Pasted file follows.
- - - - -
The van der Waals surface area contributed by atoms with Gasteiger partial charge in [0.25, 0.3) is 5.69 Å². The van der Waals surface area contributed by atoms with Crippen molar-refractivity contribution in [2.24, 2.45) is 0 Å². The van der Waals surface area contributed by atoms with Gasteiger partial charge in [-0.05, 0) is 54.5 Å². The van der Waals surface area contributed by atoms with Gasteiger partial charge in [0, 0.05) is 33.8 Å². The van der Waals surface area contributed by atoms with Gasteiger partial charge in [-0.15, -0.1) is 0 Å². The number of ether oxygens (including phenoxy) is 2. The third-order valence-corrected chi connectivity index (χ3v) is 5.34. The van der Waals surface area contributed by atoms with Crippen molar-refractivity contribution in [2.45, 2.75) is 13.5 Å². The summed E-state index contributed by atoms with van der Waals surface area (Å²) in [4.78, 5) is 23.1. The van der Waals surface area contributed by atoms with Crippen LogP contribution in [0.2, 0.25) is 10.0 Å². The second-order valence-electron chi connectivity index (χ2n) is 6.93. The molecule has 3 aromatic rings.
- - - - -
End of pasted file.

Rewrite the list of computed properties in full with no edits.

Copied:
The van der Waals surface area contributed by atoms with Gasteiger partial charge in [0.25, 0.3) is 5.69 Å². The van der Waals surface area contributed by atoms with Crippen molar-refractivity contribution in [2.24, 2.45) is 0 Å². The van der Waals surface area contributed by atoms with Gasteiger partial charge in [-0.05, 0) is 54.5 Å². The van der Waals surface area contributed by atoms with Gasteiger partial charge in [0, 0.05) is 33.8 Å². The van der Waals surface area contributed by atoms with Gasteiger partial charge in [-0.15, -0.1) is 0 Å². The number of ether oxygens (including phenoxy) is 2. The third-order valence-corrected chi connectivity index (χ3v) is 5.34. The van der Waals surface area contributed by atoms with Crippen molar-refractivity contribution in [2.45, 2.75) is 13.5 Å². The summed E-state index contributed by atoms with van der Waals surface area (Å²) in [4.78, 5) is 23.1. The van der Waals surface area contributed by atoms with Crippen LogP contribution in [0.2, 0.25) is 10.0 Å². The second-order valence-electron chi connectivity index (χ2n) is 6.93. The molecule has 3 aromatic rings.